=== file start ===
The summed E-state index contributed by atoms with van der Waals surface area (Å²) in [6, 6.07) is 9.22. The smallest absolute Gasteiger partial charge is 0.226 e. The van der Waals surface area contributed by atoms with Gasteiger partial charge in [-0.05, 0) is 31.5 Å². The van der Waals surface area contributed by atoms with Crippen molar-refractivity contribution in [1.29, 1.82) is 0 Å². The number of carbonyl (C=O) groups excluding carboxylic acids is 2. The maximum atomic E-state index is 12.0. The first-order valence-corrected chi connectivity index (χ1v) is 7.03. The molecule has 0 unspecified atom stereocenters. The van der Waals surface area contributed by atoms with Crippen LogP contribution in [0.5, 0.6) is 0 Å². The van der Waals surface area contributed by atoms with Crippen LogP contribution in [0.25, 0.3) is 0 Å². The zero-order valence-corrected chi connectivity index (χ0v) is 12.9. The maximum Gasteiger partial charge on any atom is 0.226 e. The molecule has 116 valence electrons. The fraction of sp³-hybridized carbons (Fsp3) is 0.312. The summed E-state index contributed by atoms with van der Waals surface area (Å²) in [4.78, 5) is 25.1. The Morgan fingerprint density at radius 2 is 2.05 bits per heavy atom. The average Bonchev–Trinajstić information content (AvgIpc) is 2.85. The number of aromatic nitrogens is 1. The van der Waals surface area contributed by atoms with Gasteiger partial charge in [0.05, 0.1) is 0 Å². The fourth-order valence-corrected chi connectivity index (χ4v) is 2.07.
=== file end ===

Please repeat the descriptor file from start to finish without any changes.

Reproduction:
The summed E-state index contributed by atoms with van der Waals surface area (Å²) in [6, 6.07) is 9.22. The smallest absolute Gasteiger partial charge is 0.226 e. The van der Waals surface area contributed by atoms with Gasteiger partial charge in [-0.05, 0) is 31.5 Å². The van der Waals surface area contributed by atoms with Crippen molar-refractivity contribution in [1.29, 1.82) is 0 Å². The number of carbonyl (C=O) groups excluding carboxylic acids is 2. The maximum atomic E-state index is 12.0. The first-order valence-corrected chi connectivity index (χ1v) is 7.03. The molecule has 0 unspecified atom stereocenters. The van der Waals surface area contributed by atoms with Crippen LogP contribution in [0.5, 0.6) is 0 Å². The van der Waals surface area contributed by atoms with Crippen LogP contribution in [0.25, 0.3) is 0 Å². The zero-order valence-corrected chi connectivity index (χ0v) is 12.9. The maximum Gasteiger partial charge on any atom is 0.226 e. The molecule has 116 valence electrons. The fraction of sp³-hybridized carbons (Fsp3) is 0.312. The summed E-state index contributed by atoms with van der Waals surface area (Å²) in [4.78, 5) is 25.1. The Morgan fingerprint density at radius 2 is 2.05 bits per heavy atom. The average Bonchev–Trinajstić information content (AvgIpc) is 2.85. The number of aromatic nitrogens is 1. The van der Waals surface area contributed by atoms with Gasteiger partial charge in [0.05, 0.1) is 0 Å². The fourth-order valence-corrected chi connectivity index (χ4v) is 2.07.